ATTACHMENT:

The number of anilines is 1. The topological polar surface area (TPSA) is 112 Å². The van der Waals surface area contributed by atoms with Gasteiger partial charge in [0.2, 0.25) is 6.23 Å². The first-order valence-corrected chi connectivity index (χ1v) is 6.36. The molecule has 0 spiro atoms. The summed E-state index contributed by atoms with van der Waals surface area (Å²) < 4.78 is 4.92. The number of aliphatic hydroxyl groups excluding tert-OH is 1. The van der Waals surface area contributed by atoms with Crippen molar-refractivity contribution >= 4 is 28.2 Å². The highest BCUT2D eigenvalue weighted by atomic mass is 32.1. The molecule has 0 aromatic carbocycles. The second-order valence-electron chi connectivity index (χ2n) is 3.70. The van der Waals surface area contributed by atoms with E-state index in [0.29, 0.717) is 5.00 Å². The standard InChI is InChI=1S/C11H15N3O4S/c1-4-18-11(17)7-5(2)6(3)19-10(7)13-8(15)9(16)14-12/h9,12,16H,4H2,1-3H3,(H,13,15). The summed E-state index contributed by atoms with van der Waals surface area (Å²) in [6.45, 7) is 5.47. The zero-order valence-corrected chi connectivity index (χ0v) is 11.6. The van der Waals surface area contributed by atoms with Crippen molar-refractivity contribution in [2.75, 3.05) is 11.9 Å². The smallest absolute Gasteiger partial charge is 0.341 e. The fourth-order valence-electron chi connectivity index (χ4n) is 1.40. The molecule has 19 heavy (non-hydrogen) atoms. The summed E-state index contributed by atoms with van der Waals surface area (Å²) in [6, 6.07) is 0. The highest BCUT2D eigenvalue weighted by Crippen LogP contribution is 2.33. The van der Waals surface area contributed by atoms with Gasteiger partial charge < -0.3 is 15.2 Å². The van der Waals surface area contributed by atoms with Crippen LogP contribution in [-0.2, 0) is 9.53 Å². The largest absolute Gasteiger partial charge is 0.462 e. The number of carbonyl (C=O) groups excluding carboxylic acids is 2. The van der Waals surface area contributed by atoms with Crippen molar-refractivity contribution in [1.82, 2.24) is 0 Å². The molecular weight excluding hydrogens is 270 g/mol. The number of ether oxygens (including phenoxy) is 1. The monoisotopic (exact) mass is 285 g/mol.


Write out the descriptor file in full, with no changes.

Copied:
The number of anilines is 1. The topological polar surface area (TPSA) is 112 Å². The van der Waals surface area contributed by atoms with Gasteiger partial charge in [0.2, 0.25) is 6.23 Å². The first-order valence-corrected chi connectivity index (χ1v) is 6.36. The molecule has 0 spiro atoms. The summed E-state index contributed by atoms with van der Waals surface area (Å²) < 4.78 is 4.92. The number of aliphatic hydroxyl groups excluding tert-OH is 1. The van der Waals surface area contributed by atoms with Crippen molar-refractivity contribution >= 4 is 28.2 Å². The highest BCUT2D eigenvalue weighted by atomic mass is 32.1. The molecule has 0 aromatic carbocycles. The second-order valence-electron chi connectivity index (χ2n) is 3.70. The van der Waals surface area contributed by atoms with E-state index in [0.29, 0.717) is 5.00 Å². The standard InChI is InChI=1S/C11H15N3O4S/c1-4-18-11(17)7-5(2)6(3)19-10(7)13-8(15)9(16)14-12/h9,12,16H,4H2,1-3H3,(H,13,15). The summed E-state index contributed by atoms with van der Waals surface area (Å²) in [6.45, 7) is 5.47. The zero-order valence-corrected chi connectivity index (χ0v) is 11.6. The van der Waals surface area contributed by atoms with Crippen molar-refractivity contribution in [2.75, 3.05) is 11.9 Å². The smallest absolute Gasteiger partial charge is 0.341 e. The fourth-order valence-electron chi connectivity index (χ4n) is 1.40. The molecule has 19 heavy (non-hydrogen) atoms. The summed E-state index contributed by atoms with van der Waals surface area (Å²) in [6, 6.07) is 0. The highest BCUT2D eigenvalue weighted by Crippen LogP contribution is 2.33. The van der Waals surface area contributed by atoms with Gasteiger partial charge < -0.3 is 15.2 Å². The van der Waals surface area contributed by atoms with Crippen LogP contribution in [-0.2, 0) is 9.53 Å². The largest absolute Gasteiger partial charge is 0.462 e. The number of carbonyl (C=O) groups excluding carboxylic acids is 2. The van der Waals surface area contributed by atoms with Crippen molar-refractivity contribution in [1.82, 2.24) is 0 Å². The molecular weight excluding hydrogens is 270 g/mol. The number of ether oxygens (including phenoxy) is 1. The monoisotopic (exact) mass is 285 g/mol.